I’m getting excited about this project. To give you a small taste of what I’ve been working on, I thought I’d share the introduction to Family Portrait with you.

“Not much by way of content has changed over the past thirteen years in my poetry. I’m driven to explore familial trauma through the written word both in fiction and non-fiction. Poetry offers a nuanced way to zero in on specific language. This close-up examination of moments allows an honesty and an intimacy that is not readily available in a journalistic account of events or a fictional narrative. 

When I began to seriously consider poetry, my work was posted to a personal blog. It was confessional in style and written for no one in particular—but I knew it must be shared. Before the internet became widely accessible, my poems existed in volumes of written journals or were housed on 3.5 disks. My mother still has a stack of those old 3.5’s in her desk as sentimental paper-weights alongside a hand-bound collection of poems from my original blog.

Even in those early works, I explored themes of familial relationships, identity, longing, and spirituality. I often incorporated scenes from real life, with dialogue and identifiable characters, into musing and metaphors grounded most in colours and textures. 

 My current projects speak both to a broader audience and on behalf of marginalized voices. Over the past four years of exploration, themes of childhood trauma, queer identity, womanhood, and mental illness come together in free verse, experimental form, and nuevo-formal tradition. 

To me the fight is not content versus form, but the poem shapes into what it needs to be. Fixed form can shape an idea into a striking image by way of control. A poem about something as mundane as a vanilla scented candle can be as profound as a poem about infant loss—it all comes down to moments crafted to allow readers insights otherwise unavailable.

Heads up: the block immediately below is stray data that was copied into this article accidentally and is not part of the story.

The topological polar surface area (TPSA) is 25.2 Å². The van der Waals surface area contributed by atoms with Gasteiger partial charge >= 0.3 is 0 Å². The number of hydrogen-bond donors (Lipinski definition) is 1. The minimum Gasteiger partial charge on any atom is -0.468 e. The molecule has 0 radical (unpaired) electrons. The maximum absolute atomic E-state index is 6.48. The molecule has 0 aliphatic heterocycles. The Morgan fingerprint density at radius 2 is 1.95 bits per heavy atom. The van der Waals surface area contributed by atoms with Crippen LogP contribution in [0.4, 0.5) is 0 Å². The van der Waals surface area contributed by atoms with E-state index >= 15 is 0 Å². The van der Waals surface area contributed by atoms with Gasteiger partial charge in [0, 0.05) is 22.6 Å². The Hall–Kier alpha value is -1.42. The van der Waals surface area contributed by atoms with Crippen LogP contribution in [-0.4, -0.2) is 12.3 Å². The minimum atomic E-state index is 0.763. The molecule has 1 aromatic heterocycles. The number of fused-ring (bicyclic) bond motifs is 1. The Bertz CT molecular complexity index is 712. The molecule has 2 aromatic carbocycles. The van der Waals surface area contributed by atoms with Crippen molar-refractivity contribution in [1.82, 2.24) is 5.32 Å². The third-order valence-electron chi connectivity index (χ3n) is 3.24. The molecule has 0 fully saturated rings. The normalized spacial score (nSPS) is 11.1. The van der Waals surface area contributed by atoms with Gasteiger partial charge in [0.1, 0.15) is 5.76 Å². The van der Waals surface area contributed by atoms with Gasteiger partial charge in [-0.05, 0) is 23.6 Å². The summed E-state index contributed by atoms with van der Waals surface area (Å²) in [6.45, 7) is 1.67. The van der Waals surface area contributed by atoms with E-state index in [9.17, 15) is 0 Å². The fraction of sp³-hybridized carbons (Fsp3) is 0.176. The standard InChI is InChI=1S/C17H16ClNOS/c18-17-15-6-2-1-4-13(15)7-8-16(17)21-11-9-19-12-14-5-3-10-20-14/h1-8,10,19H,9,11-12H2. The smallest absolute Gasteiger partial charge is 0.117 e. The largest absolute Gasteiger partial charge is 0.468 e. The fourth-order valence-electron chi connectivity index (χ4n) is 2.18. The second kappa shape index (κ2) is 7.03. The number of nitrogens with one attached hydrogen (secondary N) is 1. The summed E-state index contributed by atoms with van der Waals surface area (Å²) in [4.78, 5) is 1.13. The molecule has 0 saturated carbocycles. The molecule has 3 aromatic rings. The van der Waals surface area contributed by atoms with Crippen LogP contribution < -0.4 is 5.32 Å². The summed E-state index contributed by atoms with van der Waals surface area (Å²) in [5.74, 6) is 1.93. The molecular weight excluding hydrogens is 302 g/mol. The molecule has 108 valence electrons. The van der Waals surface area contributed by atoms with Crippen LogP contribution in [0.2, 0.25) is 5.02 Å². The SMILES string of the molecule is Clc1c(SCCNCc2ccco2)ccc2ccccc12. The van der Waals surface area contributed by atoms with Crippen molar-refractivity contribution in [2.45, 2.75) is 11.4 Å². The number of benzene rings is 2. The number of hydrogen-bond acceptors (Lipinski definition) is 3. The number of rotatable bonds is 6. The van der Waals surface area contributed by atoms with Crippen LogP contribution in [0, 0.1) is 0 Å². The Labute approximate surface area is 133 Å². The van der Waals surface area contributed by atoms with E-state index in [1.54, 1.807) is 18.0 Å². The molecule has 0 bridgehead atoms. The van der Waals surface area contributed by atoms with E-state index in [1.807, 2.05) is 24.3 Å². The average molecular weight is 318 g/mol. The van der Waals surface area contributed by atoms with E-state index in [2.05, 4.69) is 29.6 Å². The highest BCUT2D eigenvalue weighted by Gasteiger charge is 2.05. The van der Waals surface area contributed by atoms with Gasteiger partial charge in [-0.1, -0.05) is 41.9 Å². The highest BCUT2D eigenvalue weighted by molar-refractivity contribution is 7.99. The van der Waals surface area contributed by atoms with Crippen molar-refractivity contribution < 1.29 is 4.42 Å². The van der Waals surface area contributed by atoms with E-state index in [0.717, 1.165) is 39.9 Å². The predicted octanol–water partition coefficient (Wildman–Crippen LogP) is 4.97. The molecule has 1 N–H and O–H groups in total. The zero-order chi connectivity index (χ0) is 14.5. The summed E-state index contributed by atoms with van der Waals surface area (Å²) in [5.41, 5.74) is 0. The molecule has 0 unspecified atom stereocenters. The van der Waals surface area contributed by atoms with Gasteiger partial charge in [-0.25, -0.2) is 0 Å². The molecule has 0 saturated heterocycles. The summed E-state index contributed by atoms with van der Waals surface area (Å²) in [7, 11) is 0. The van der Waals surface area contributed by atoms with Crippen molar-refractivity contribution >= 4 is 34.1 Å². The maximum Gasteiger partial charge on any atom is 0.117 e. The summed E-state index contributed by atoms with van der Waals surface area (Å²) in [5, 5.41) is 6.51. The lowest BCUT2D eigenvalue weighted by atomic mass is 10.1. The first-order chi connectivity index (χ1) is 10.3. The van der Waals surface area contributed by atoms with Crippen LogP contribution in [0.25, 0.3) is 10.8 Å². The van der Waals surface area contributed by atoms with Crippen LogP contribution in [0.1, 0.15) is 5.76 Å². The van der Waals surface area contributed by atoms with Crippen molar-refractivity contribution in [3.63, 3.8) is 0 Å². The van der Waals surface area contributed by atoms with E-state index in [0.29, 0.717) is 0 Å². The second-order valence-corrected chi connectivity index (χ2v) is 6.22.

This collection is comprised mainly of free form and free verse. Fixed form causes me to self-edit content that I’m vulnerable about before it ends on the page. I prefer to use fixedform for nature themes or humorous work.

 I’ve titled it Family Portrait as my two favourite pieces “Father” and “Mother” are the heart the rest of my story flows from. Both are inspired by conversations. My mother raised my older brother and I on her own from age 20. She and my father separated when I was two years old, and later divorced when I was eight. The last time I saw my father was Christmas Eve 1990. He promised to be there in the morning when we woke up. After my brother and I had gone to bed our parents had an undisclosed conflict and we never saw our father again. 

We grew up transient. We moved a lot. By age 18 I had attended 23 schools. We were poor, on welfare, and had no longterm attachments outside of my maternal grandmother Helen. Our childhood was steeped in drugs and risky behaviour.

27 years later, I received a message on Facebook from a man with a made up name. Though he appeared very aged (for a man of 56 he looked more in his 70’s) and clearly unhealthy (I could see the grey of his skin and the toothless smile he gave in his profile picture—of him and his cat), I recognized my father and my heart cried “Daddy.”

I try to write most about the underneath of it all. I pay attention to the interaction between reality and the interpretation of reality. With “To Hold a Candle” I wanted to look at how consumption as an attitude has real consequences to the world around me. A candle is an object without thought or feeling. The consumption of an object, that by nature is designed to be consumed, is something we think little of as we interact with the world daily. But what if the candle did have sentience? What if it wanted a life of comfort enriched with literature and antiques? 

How can I explore the underneath of relationships in my life? Is there a way poetry can convey truths and emotions that are difficult to pin down much less say aloud in conversation? I believe that poetics allow writers the space to create images in place of, or in conjunction with, complex and sometimes troubling topics. Poetry gives us permission to explore the taboo and the traumatic in a place of protected vulnerability. Word-craft becomes simultaneously an outlet and a sanctuary for our shadows and light.”

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